Nature provided a welcome respite from the sizzling heat for the start of Fort Sill’s 2020 Drill Sergeant of the Year competition on Tuesday.
This year there are only four entrants. Each of the Fires Center of Excellence’s three training brigades is allowed to enter two drill sergeants, and 30th Air Defense Artillery Brigade had to bow out due to last-minute injuries and emergencies.
That leaves Sgt. 1st Class Randy Veen and Staff Sgt. Stedmon Phillips, both of 428th Field Artillery (FA) Brigade, and Staff Sgt. William Crawford and Staff Sgt. William Tazwell, both of 434th FA Brigade, in the running.
They industriously pored over their maps on a site east of Rabbit Hill in preparation for the day land navigation portion of the competition. Dark clouds overhead not only kept the sun off but spat down tiny droplets of moisture.
Staff Sgt. Daniel Morgan, ordinarily a Basic Officer Leader Course instructor teaching second lieutenants, was grading this event.
“This is definitely one of the big competitions,” Morgan said. “Right now they’re going to plot their points, and they have four hours to find eight points.”
The entrants use a protractor and a compass to plot points on their maps. No hand-held GPS devices or other electronic aids are permitted.
The land nav course covers two square kilometers, from Apache Gate on the east up to the north boundary of Fort Sill and west to Rabbit Hill. Morgan said the competition would go forward even if it started raining.
To verify they actually found the predetermined points, the drill sergeants had to locate a board with a number on it and write that number down. When they return to their point of origin, Morgan will check the score sheet to make sure that grid matched up with that number.
The four vying for the honor of being Fort Sill’s top drill sergeant checked in Monday and began the contest at 5 a.m. Tuesday by demonstrating their proficiency on the Army Combat Fitness Test. Competition continues today with a 12-mile ruck march followed by M-4 qualification at the T-2 weapons range. The contest will conclude Thursday with board examinations that are partly virtual, partly live.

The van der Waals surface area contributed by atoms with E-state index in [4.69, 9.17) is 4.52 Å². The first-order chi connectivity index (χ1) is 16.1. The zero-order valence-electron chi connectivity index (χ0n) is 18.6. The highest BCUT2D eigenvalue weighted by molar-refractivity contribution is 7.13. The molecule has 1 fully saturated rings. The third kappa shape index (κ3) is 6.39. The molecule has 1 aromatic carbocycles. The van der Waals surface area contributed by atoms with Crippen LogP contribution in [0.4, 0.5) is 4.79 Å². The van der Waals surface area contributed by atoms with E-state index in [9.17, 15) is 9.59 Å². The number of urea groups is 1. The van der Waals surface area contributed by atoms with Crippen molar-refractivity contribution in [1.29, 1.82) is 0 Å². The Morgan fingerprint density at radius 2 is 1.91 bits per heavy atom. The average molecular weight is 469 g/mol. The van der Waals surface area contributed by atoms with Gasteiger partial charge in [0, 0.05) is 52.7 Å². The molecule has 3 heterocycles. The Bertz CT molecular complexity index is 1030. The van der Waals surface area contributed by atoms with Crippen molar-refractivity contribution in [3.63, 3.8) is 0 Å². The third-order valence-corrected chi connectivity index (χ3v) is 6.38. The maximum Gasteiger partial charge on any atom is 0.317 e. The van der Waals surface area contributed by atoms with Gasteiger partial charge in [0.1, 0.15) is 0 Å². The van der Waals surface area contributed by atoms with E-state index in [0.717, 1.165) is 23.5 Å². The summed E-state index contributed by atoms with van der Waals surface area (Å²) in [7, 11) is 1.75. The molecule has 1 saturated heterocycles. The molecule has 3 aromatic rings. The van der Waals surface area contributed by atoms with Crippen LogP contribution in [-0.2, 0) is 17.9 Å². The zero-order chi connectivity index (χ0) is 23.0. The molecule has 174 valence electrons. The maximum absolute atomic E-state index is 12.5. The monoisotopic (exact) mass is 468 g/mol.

Fresh from winning the NCO side of Fort Sill’s Best Warrior Competition two weeks ago, the 2019 Drill Sergeant of the Year was seated on the tailgate of a truck, presiding over the competition that would decide his replacement.
“I’m just coordinating,” Sgt. 1st Class Benhur Rodriguez said. “I didn’t put it together. It was a collaborative effort between all of the brigades. They are tasked with each individual event. They put everything together, and I just ensure it all ties together at the end.”
Rodriguez said he doesn’t take part in scoring the competition because that would be a conflict of interest. As the 2019 DSoY he works for Headquarters, 434th FA Brigade, and that brigade has two drill sergeants in the competition.
The unit running each event does the scoring, and its personnel give Rodriguez the sheet with the name of the individual in charge and the final tally.
While the competition is in progress, Rodriguez’s job is to stand by and make sure there are no injuries or emergencies.
“You can see the terrain out here. It’s pretty rough, and not just the terrain itself, but there’s a lot of wildlife out there. So we’ve just got to make sure we’re ready to go and help them out if there’s any need for it,” Rodriguez said.
An Army ambulance stood by in case it was needed.
“We got blessed with pretty nice weather, with the expectation for it to be 107. So it’s nice right now,” he said.
Rodriguez said his year as DSoY has been fun.
“It’s been a whole new learning experience. I think I’ve matured a lot more as a leader, as far as understanding how things work from a much, much higher level than what I was used to – conversing with full-bird colonels and every now and then interacting with the general or the post-level sergeant major. All this interaction was something that I would never have thought possible. As a staff sergeant in an infantry unit, I would hardly ever get to talk to a battalion sergeant major, much less a brigade sergeant major. So it’s been great.”
He said he’s not sad to give it up, because it opens up the same opportunity he got for somebody else to step in and improve on everything he did.
“It also allows me to move on to something new and to learn something new. So, not sad. I don’t think so,” Rodriguez mused.